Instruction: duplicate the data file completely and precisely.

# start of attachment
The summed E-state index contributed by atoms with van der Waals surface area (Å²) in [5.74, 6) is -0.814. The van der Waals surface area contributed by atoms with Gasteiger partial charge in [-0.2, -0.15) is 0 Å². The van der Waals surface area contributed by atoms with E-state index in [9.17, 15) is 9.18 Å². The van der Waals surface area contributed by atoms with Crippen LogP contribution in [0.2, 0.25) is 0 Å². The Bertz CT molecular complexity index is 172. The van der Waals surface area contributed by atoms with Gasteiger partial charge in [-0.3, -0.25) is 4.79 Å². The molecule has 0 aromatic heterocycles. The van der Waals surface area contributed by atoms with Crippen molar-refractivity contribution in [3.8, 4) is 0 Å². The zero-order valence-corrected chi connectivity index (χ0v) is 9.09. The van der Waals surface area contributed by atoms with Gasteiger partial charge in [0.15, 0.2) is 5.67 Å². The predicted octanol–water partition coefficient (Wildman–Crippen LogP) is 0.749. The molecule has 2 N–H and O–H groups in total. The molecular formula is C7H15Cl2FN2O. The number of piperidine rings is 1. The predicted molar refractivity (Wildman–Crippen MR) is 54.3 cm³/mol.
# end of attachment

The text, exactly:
The summed E-state index contributed by atoms with van der Waals surface area (Å²) in [5.74, 6) is -0.814. The van der Waals surface area contributed by atoms with Gasteiger partial charge in [-0.2, -0.15) is 0 Å². The van der Waals surface area contributed by atoms with E-state index in [9.17, 15) is 9.18 Å². The van der Waals surface area contributed by atoms with Crippen LogP contribution in [0.2, 0.25) is 0 Å². The Bertz CT molecular complexity index is 172. The van der Waals surface area contributed by atoms with Gasteiger partial charge in [-0.3, -0.25) is 4.79 Å². The molecule has 0 aromatic heterocycles. The van der Waals surface area contributed by atoms with Crippen molar-refractivity contribution in [3.8, 4) is 0 Å². The zero-order valence-corrected chi connectivity index (χ0v) is 9.09. The van der Waals surface area contributed by atoms with Gasteiger partial charge in [0.15, 0.2) is 5.67 Å². The predicted octanol–water partition coefficient (Wildman–Crippen LogP) is 0.749. The molecule has 2 N–H and O–H groups in total. The molecular formula is C7H15Cl2FN2O. The number of piperidine rings is 1. The predicted molar refractivity (Wildman–Crippen MR) is 54.3 cm³/mol.